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Extracting Digits from a Number

P: n/a
Hello,

I know of a way to extract digits from a number using the %10 and
divide by 10. But I am wondering if there is an algorithm out there
that does not use a divide by 10 feature.

The reason I ask is that I am programming on a RISC system where
division is quite expensive, and I want to be able to extract the
digits from an integer (the integer will be from 1 to 6 digits long,
and I know how many digits are in the number).

Any ideas?

Nov 15 '05 #1
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13 Replies


P: n/a
In article <11**********************@g47g2000cwa.googlegroups .com>,
Kosio <aa********@gmail.com> wrote:
I know of a way to extract digits from a number using the %10 and
divide by 10. But I am wondering if there is an algorithm out there
that does not use a divide by 10 feature. The reason I ask is that I am programming on a RISC system where
division is quite expensive, and I want to be able to extract the
digits from an integer (the integer will be from 1 to 6 digits long,
and I know how many digits are in the number). Any ideas?


branch tables, look-up tables, repeated subtraction, "manual"
division by 10 in binary (shifts, subtractions, multiplications)
An old posting
http://groups.google.ca/group/comp.o...be552f2742b678
references
"Optimizing Integer Division by a Constant Divisor" by Robert Grappel
which was apparently in Dr. Dobbs... probably 15 years ago or so.
--
"This was a Golden Age, a time of high adventure, rich living and
hard dying... but nobody thought so." -- Alfred Bester, TSMD
Nov 15 '05 #2

P: n/a
Kosio wrote:
Hello,

I know of a way to extract digits from a number using the %10 and
divide by 10. But I am wondering if there is an algorithm out there
that does not use a divide by 10 feature.

The reason I ask is that I am programming on a RISC system where
division is quite expensive, and I want to be able to extract the
digits from an integer (the integer will be from 1 to 6 digits long,
and I know how many digits are in the number).

Any ideas?


As this is an algorithm question, not a "C" one, you might get
more opinions in comp.programming. You could get digits from a
table with 1000000 entries. Or do /1000 and %1000 and get them from a
table with 1000 entries. Since you care about efficiency, I assume
using sprintf is right out. I'm sure there are other ways...

-David

Nov 15 '05 #3

P: n/a
In article <11**********************@g47g2000cwa.googlegroups .com>,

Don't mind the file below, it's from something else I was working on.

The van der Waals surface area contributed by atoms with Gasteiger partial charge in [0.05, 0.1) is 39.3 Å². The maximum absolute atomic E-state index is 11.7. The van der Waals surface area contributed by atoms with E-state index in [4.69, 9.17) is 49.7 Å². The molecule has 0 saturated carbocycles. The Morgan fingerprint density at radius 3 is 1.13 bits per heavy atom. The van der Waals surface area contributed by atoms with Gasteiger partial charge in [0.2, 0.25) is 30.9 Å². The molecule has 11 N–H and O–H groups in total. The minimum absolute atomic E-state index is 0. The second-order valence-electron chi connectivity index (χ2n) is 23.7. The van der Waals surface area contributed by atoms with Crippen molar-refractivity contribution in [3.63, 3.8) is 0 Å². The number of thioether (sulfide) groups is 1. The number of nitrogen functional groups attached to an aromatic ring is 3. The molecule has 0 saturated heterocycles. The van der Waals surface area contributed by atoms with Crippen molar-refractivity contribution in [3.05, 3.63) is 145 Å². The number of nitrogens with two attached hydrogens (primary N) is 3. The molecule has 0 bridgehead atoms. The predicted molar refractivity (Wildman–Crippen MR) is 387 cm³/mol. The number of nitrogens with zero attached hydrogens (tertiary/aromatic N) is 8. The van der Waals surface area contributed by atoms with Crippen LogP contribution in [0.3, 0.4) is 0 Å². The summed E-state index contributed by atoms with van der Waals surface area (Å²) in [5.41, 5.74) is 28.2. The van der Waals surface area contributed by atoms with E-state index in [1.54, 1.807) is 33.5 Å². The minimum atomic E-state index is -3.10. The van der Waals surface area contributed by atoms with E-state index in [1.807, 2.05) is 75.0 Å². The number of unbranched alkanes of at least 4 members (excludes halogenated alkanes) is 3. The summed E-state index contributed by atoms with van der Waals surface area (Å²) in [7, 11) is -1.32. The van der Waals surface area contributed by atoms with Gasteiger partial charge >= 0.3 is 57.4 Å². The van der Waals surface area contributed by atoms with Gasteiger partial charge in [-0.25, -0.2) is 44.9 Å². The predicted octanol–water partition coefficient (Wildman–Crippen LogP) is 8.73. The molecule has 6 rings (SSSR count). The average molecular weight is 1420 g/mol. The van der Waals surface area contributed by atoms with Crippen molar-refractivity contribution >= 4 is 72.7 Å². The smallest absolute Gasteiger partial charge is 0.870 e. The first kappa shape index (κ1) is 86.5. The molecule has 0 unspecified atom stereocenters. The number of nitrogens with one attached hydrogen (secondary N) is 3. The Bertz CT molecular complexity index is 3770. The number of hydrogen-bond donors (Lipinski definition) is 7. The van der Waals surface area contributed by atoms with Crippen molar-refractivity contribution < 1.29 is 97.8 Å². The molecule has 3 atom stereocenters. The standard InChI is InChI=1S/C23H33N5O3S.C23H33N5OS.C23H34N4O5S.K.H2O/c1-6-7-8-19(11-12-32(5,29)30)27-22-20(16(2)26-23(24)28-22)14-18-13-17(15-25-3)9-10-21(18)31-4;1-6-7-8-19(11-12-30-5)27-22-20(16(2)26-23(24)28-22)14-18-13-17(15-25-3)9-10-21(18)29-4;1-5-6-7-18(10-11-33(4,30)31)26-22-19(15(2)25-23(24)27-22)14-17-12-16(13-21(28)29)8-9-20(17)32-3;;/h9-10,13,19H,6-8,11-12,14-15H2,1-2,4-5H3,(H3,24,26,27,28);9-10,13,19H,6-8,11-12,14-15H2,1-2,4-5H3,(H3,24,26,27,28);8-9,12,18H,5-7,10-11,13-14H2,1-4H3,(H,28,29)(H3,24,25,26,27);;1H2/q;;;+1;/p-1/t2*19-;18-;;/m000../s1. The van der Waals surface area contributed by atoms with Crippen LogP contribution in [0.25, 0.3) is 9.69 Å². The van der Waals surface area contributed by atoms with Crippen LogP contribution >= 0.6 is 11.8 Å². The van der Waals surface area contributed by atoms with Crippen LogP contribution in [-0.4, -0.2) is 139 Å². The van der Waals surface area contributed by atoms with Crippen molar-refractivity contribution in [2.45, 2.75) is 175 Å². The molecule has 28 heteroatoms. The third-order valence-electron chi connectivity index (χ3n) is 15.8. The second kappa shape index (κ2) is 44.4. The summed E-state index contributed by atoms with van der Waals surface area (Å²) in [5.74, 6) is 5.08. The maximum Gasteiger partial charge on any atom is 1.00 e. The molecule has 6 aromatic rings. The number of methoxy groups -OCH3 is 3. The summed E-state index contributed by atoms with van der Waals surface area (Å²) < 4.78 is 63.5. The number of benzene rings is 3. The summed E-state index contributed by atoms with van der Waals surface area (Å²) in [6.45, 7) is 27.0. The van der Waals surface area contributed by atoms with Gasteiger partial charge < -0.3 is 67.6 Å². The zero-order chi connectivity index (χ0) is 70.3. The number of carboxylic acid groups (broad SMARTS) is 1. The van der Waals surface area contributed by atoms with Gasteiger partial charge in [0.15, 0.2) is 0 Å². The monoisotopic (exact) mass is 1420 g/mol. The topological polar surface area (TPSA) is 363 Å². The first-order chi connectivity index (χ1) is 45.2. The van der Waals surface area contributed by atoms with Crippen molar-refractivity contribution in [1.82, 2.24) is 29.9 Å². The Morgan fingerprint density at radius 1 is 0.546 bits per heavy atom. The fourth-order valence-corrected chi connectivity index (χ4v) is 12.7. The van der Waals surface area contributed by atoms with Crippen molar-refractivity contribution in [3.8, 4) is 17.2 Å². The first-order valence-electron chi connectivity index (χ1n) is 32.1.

Kosio <aa********@gmail.com> wrote:

I know of a way to extract digits from a number using the %10 and
divide by 10. But I am wondering if there is an algorithm out there
that does not use a divide by 10 feature.

The reason I ask is that I am programming on a RISC system where
division is quite expensive, and I want to be able to extract the
digits from an integer (the integer will be from 1 to 6 digits long,
and I know how many digits are in the number).

Any ideas?


Here are some thoughts, in no particular order:

1. There may be some compiler options to help you out. A lot
of RISC compilers (incl. gcc) default to the mostly widely
compatible instruction set for a given processor. If you are
willing to de-support older/cheaper versions of a CPU then
you may be able to take advantage of division in hardware.

8. An alternative is to ship two versions of a function, one
compiled for hardware division and one w/o. You can either
select at install time or run time whatever works best.

2. You may be able to exploit some redundancy in the input
data. Special-case -100 thru +100 or so in an array, and/or
cache the last several numbers outside that range. You
don't have to speed it up for all numbers, just most of the
ones actually encountered.

5. Don't store the numbers as numbers. Put them in bytes
or nybbles and when you need to do arithmetic on them,
the conversion to numbers will only require multiply and add,
not division, so it should be faster.

4. Depending on the abilities of the CPU and the dedication
of whoever implented stdlib.h on your platform, it is
theoretically possible that div() is faster than doing
separate % and / operations.
Nov 15 '05 #4

P: n/a
"Kosio" <aa********@gmail.com> writes:
I know of a way to extract digits from a number using the %10 and
divide by 10. But I am wondering if there is an algorithm out there
that does not use a divide by 10 feature.

The reason I ask is that I am programming on a RISC system where
division is quite expensive, and I want to be able to extract the